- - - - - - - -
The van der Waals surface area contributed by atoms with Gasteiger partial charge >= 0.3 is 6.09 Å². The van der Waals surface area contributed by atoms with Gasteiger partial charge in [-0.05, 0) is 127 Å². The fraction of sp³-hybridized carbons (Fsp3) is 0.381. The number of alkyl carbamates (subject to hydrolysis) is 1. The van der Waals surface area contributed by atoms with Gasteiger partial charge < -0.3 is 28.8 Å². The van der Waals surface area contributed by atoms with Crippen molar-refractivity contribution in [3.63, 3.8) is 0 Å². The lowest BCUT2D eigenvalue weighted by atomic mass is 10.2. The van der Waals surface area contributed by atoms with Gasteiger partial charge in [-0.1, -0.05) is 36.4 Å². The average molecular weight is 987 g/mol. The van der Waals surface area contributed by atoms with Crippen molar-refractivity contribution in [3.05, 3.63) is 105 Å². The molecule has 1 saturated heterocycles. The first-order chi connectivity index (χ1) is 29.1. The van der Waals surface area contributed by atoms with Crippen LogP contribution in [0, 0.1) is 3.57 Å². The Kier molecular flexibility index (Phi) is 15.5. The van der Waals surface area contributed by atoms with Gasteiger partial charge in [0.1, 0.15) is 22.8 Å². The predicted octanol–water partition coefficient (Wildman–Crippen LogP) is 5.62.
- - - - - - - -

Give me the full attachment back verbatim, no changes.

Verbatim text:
The van der Waals surface area contributed by atoms with Gasteiger partial charge >= 0.3 is 6.09 Å². The van der Waals surface area contributed by atoms with Gasteiger partial charge in [-0.05, 0) is 127 Å². The fraction of sp³-hybridized carbons (Fsp3) is 0.381. The number of alkyl carbamates (subject to hydrolysis) is 1. The van der Waals surface area contributed by atoms with Gasteiger partial charge < -0.3 is 28.8 Å². The van der Waals surface area contributed by atoms with Crippen molar-refractivity contribution in [3.63, 3.8) is 0 Å². The lowest BCUT2D eigenvalue weighted by atomic mass is 10.2. The van der Waals surface area contributed by atoms with Gasteiger partial charge in [-0.1, -0.05) is 36.4 Å². The average molecular weight is 987 g/mol. The van der Waals surface area contributed by atoms with Crippen molar-refractivity contribution in [3.05, 3.63) is 105 Å². The molecule has 1 saturated heterocycles. The first-order chi connectivity index (χ1) is 29.1. The van der Waals surface area contributed by atoms with Crippen LogP contribution in [0, 0.1) is 3.57 Å². The Kier molecular flexibility index (Phi) is 15.5. The van der Waals surface area contributed by atoms with Gasteiger partial charge in [0.1, 0.15) is 22.8 Å². The predicted octanol–water partition coefficient (Wildman–Crippen LogP) is 5.62.